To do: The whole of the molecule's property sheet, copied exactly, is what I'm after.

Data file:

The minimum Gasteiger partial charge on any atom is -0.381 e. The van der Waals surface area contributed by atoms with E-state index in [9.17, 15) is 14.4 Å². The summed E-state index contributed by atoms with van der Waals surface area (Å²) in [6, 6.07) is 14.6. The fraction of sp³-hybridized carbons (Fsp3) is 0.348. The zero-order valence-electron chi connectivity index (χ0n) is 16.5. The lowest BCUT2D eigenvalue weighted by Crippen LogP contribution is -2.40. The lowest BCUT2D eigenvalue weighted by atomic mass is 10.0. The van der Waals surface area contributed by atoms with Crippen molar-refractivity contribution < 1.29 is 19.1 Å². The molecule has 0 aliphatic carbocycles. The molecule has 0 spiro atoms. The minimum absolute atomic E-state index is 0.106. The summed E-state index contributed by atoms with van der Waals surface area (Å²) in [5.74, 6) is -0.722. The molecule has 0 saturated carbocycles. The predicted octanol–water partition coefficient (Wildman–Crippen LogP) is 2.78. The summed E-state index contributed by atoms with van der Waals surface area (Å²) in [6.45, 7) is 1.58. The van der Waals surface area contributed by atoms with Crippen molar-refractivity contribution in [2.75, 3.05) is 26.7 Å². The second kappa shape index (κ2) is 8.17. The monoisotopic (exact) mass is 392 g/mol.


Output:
The minimum Gasteiger partial charge on any atom is -0.381 e. The van der Waals surface area contributed by atoms with E-state index in [9.17, 15) is 14.4 Å². The summed E-state index contributed by atoms with van der Waals surface area (Å²) in [6, 6.07) is 14.6. The fraction of sp³-hybridized carbons (Fsp3) is 0.348. The zero-order valence-electron chi connectivity index (χ0n) is 16.5. The lowest BCUT2D eigenvalue weighted by Crippen LogP contribution is -2.40. The lowest BCUT2D eigenvalue weighted by atomic mass is 10.0. The van der Waals surface area contributed by atoms with Crippen molar-refractivity contribution < 1.29 is 19.1 Å². The molecule has 0 aliphatic carbocycles. The molecule has 0 spiro atoms. The minimum absolute atomic E-state index is 0.106. The summed E-state index contributed by atoms with van der Waals surface area (Å²) in [5.74, 6) is -0.722. The molecule has 0 saturated carbocycles. The predicted octanol–water partition coefficient (Wildman–Crippen LogP) is 2.78. The summed E-state index contributed by atoms with van der Waals surface area (Å²) in [6.45, 7) is 1.58. The van der Waals surface area contributed by atoms with Crippen molar-refractivity contribution in [2.75, 3.05) is 26.7 Å². The second kappa shape index (κ2) is 8.17. The monoisotopic (exact) mass is 392 g/mol.